Anyone who has followed California agricultural politics in recent years knows residents have a soft spot in their humane hearts for animals raised for production or slaughter. That’s baby cows, fowls, and sows y’all. California fired its first shot for humane treatment of farm animals way back in 2008 with the Humane Society led ballot initiative Proposition 2. California voters overwhelming passed Prop 2 63-to-36 percent banning confinement of egg-laying hens, calves raised for veal, and pregnant pigs. The initiative did not provide specific square-foot guidelines as to what constitutes confinement but rather required that animals needed to turn freely, lie down, stand up, and fully extend their limbs.
Generally speaking, pork barrel politics amounts to politicians trading favors to constituents or special interest groups for political support, often as campaign contributions. Pork barrel spending, better known as earmarks in federal spending bills, have surged in 2018. Who may be profiting this year? Smithfield Foods.
It’s no secret. Pigs poop. A LOT! Now if you live in China maybe that’s not so much of an issue with the mostly traditional-age old way of raising pigs in backyards in relatively small numbers. But if you happen to live in North Carolina it’s a different story altogether.
There’s a fast moving technological gene-editing technique called CRISPR that’s the center of a yet to be finalized massive patent fight and for which the U.S. government has no current oversight. As Dave Dickey writes, what can possibly go wrong?
One hardly knows where to begin commenting on USDA’s $12 billion farm aid package designed to help farmers and ranchers financially blindsided by the POTUS’s trade war with China. The Market Facilitation Program is complicated but here are the highlights:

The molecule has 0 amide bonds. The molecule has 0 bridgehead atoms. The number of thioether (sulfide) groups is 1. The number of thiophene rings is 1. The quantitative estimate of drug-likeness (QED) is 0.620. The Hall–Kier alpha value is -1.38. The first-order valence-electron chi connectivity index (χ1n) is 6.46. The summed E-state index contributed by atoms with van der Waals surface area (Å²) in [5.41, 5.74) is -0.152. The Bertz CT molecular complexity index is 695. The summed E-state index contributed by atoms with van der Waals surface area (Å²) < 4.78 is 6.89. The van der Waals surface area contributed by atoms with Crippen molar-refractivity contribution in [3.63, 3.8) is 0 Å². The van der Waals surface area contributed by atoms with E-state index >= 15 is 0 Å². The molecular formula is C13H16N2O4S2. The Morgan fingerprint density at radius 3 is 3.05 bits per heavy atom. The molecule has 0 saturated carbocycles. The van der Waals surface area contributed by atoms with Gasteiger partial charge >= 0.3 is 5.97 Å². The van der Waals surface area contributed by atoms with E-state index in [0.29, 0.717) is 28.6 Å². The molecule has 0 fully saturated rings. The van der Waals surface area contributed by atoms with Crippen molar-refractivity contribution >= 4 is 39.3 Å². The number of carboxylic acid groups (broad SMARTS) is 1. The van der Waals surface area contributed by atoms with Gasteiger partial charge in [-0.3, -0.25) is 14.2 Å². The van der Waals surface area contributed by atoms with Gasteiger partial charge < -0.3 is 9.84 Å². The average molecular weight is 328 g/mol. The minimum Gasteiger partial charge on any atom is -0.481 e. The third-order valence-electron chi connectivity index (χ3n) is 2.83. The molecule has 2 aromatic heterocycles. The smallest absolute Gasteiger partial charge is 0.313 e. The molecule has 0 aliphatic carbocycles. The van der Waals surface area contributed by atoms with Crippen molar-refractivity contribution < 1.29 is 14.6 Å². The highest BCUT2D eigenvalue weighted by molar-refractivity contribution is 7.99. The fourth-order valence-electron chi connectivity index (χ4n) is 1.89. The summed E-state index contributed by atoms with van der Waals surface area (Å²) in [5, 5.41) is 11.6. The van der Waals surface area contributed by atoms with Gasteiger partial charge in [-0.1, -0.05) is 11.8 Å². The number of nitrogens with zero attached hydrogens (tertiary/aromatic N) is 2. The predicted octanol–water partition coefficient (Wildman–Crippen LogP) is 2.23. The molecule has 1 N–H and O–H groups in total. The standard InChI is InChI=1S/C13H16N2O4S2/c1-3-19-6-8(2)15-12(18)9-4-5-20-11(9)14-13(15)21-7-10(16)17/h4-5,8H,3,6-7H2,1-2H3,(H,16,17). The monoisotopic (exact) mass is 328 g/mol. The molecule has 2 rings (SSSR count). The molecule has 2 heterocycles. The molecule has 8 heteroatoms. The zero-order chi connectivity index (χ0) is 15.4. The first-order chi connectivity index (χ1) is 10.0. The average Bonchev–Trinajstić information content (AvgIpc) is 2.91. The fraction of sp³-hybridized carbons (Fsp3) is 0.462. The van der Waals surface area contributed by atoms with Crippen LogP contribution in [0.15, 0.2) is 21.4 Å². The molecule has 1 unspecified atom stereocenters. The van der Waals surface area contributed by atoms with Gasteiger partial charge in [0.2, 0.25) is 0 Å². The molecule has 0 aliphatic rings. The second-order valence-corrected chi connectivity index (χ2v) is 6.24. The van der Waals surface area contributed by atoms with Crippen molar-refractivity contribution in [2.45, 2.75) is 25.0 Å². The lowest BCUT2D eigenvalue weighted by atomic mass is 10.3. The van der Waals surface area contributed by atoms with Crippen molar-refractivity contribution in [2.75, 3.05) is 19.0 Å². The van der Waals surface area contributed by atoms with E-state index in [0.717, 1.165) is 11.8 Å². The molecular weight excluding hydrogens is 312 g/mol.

MFP includes $4.77 billion in direct payments to farmers. Soybean farmers get the lion share – $3.6 billion. On the other hand, the total allotted to corn farmers is $95 million. Pork producers fair little better at just over $290 million. Beef producers get zero. Soybean farmers will receive $1.65 a bushel, wheat producers 14-cents a bushel and corn farmers 1-cent a bushel on half of their production. Hog farmers get $8 a pig. For row crops, the money will not be paid till after harvest. And oh yeah, it’s capped at a maximum of $125,000 a farmer.
Ironically I was on some R-and-R in St. Louis, headquarters to Monsanto, when a California jury dropped the mother of all H-bombs on Bayer’s newest acquisition: Monsanto’s flagship weed killer Roundup contributed to high school groundsman Dewayne Johnson’s non-Hodgkins lymphoma. Put bluntly the jury ruled Roundup causes cancer and it awarded terminally-ill Johnson $39 million in compensatory and $250 million in punitive damages. Yup $289 million total. Bayer, which purchased Monsanto just two months ago, has taken a massive financial hit, losing more than 10 percent of share value. So how did Monsanto and Bayer lose?